My First 3D Print... In Space! | Sam Glassenberg

My First 3D Print… In Space!

WPP: “Sam, can you design and print a 3D model of Sir Martin Sorrell?”
Sam: “When do you need it by?”
WPP: “5 days from now.”
Sam: “No way! Forget it.”
WPP: “…It’s going to be sent into space.”
Sam: “Consider it done!”

Sir Martin Sorrell. This version isn't 3D printed.
Sir Martin Sorrell. This version isn’t 3D printed.

How to Rapidly Model and Print a 3D Head for Launch into Space

3D modeling the head from front and side reference photos. 3D modeling the head from front and side reference photos.

Step 1: 3D model the head using photos for reference:

I use patch grids – it’s old-school, but it’s fast and accurate and gets the job done.

 Notch added to hold the glasses in place after they are printed in plastic Notch added to hold the glasses in place after they are printed in plastic

Step 2: Add glasses, subtracting a notch from the head for them to fit as a separate part.

Printing the glasses in Chicago Printing the glasses in Chicago

Step 3: Print the glasses on an FDM printer in black filament:

 The final textured 3D model The final textured 3D model

This provides a high level of wire detail and control over placement. Still need to ‘puff them up’ a bit to be printable. Thanks VisMed3D!

Lightening the payload
Lightening the payload

STEP 4: HOLLOW-OUT 3D THE MODEL.

It has to be less than 100g for this spaceflight!

Be careful! Too much hollowing makes it brittle:

A final print A final print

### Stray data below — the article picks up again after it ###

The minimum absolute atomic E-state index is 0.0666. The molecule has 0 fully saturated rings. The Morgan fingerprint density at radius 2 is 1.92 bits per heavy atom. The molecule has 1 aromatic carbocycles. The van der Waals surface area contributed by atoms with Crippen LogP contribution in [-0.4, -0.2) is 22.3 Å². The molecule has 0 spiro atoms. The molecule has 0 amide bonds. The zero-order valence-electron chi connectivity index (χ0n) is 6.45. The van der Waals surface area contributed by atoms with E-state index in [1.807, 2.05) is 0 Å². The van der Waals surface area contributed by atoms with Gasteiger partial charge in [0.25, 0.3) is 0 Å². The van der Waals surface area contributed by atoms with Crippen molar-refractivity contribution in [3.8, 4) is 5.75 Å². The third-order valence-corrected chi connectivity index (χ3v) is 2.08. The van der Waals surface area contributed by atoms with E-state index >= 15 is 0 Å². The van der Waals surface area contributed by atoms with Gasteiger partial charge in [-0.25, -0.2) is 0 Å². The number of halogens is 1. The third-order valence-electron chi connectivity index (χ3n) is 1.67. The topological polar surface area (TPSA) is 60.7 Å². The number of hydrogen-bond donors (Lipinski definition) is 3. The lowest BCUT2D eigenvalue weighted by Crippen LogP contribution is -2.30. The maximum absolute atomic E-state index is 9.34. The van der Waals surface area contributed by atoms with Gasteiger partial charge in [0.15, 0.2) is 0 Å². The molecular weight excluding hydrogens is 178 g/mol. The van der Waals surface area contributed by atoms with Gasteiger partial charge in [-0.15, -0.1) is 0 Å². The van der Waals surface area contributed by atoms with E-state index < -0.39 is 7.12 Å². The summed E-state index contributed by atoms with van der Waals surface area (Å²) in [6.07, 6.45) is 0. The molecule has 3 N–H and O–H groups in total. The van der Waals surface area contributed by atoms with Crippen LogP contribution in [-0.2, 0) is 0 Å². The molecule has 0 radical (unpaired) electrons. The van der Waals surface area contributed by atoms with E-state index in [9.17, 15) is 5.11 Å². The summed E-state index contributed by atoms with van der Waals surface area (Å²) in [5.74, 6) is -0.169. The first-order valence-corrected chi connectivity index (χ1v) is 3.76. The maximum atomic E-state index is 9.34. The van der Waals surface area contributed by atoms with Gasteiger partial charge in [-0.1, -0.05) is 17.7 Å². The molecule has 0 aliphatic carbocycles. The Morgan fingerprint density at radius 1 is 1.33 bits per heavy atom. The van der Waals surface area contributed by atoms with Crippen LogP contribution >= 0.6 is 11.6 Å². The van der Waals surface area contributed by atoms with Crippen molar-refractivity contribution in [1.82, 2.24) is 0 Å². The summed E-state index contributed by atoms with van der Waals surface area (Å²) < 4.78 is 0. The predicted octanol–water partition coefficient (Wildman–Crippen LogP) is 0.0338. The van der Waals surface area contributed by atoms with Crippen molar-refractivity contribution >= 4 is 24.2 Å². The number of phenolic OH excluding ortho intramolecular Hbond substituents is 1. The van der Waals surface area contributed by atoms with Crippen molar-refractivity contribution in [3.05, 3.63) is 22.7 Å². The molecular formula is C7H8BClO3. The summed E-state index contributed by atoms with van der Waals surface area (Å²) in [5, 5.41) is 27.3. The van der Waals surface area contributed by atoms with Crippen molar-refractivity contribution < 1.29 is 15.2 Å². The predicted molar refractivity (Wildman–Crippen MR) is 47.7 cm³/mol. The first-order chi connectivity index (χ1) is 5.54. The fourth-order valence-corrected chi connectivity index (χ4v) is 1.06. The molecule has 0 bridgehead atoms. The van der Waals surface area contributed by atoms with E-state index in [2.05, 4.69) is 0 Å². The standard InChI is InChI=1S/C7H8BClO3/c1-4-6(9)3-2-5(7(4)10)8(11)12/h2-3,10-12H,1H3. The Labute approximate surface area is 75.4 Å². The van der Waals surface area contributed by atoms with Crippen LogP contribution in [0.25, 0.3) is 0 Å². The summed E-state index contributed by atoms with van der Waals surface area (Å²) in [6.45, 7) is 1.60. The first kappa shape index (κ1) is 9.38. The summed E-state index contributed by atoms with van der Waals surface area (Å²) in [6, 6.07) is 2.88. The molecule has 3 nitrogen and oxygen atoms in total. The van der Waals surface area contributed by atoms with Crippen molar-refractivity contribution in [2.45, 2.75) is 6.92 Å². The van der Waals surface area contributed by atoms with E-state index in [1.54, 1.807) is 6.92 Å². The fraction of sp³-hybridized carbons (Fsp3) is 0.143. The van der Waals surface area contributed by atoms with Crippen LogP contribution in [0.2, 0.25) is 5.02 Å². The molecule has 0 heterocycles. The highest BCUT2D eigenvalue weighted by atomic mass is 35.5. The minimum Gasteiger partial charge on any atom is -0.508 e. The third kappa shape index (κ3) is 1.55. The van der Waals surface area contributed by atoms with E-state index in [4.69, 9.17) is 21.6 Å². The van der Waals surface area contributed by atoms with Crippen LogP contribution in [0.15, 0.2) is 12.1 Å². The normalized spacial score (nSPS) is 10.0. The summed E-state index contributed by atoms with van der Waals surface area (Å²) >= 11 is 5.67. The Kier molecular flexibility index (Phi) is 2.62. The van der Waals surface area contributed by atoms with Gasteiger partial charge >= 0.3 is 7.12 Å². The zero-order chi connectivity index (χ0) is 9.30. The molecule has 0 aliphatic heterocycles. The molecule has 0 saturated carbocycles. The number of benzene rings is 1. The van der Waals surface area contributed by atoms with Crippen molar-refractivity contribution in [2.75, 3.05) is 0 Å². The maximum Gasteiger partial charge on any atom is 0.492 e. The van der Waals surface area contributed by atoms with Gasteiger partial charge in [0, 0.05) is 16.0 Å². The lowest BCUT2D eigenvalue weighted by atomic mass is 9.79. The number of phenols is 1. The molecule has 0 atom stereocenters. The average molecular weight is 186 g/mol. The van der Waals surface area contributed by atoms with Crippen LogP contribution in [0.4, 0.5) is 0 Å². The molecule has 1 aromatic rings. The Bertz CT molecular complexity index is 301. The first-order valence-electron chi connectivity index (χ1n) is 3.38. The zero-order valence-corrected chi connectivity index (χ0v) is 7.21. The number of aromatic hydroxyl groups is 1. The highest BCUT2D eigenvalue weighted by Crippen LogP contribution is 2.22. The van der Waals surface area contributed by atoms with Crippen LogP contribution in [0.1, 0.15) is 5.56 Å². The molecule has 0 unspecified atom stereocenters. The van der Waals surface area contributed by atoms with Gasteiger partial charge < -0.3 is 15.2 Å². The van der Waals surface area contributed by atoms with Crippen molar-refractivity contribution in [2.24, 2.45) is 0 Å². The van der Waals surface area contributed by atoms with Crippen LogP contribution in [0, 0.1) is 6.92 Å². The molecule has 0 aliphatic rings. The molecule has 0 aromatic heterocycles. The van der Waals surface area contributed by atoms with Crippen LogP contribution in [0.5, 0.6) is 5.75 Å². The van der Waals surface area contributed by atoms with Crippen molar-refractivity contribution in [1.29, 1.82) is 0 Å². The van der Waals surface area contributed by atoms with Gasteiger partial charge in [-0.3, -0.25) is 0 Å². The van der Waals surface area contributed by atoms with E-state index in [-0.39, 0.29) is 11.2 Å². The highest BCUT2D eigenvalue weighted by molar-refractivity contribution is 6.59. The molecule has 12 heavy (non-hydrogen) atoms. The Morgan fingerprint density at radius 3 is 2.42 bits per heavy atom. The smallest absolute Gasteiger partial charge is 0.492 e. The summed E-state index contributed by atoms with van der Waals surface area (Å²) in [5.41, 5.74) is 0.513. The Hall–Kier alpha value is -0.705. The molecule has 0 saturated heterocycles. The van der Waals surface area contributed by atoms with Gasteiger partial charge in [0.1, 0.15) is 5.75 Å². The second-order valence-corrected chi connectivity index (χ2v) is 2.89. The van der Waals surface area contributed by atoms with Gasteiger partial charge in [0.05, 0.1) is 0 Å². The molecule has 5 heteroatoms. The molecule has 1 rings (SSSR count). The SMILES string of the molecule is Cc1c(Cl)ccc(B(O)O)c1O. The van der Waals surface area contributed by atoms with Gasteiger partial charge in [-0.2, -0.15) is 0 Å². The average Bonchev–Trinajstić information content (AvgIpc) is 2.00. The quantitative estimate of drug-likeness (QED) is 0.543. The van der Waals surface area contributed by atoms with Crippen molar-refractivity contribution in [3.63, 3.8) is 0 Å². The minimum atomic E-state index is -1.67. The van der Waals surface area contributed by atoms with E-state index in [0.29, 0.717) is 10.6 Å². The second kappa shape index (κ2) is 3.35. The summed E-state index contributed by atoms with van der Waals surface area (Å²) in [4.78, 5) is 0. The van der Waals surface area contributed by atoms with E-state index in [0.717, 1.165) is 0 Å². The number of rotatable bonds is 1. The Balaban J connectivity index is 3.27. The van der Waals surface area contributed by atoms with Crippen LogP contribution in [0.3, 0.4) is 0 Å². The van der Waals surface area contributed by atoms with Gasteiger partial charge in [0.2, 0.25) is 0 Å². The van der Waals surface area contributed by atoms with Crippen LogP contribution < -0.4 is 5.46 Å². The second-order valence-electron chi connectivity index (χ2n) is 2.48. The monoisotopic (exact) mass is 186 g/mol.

Step 5: Print! The head is printed on a Zcorp ProJet Color composite printer.

Primary print done via Sculpteo in Belgium.

Contingency plan in case of a customs delay: a backup is printed on the only Zcorp Color Sandstone Printer in Athens.

The only ZCorp color 3D printer in Athens is behind those metal bars on a quiet residential street. The only ZCorp color 3D printer in Athens is behind those metal bars on a quiet residential street.

Thanks, Loukrezis!

mmmm....Chocolate. mmmm….Chocolate.

Step 6: Cast a silicon mold from the 3D print – and fill it with melted chocolate.

It’ll harden in 15 minutes in the freezer.

Not necessary for spaceflight, but certainly takes the edge off if the launch fails and the payload is destroyed.

Step 7: Launch!

Amazing work by James, Adam and company!

Make sure you choose the right glue. In these extreme conditions, most terrestrial adhesives will fail, sending a pair of 3D printed glasses plummeting toward earth.

The sun... surrounded by the blackness of space. The sun… surrounded by the blackness of space. Adhesive failure Adhesive failure


2 Comments on “My First 3D Print… In Space!

  1. Hey Sam!I saw your amazing photo of your print in space, and I’m wondering if you can tell me a bit more about the project? I’m curious, what the occasion that led to your 3D Print going into space?
    Excited to hear more.
    Cheers,
    Jess

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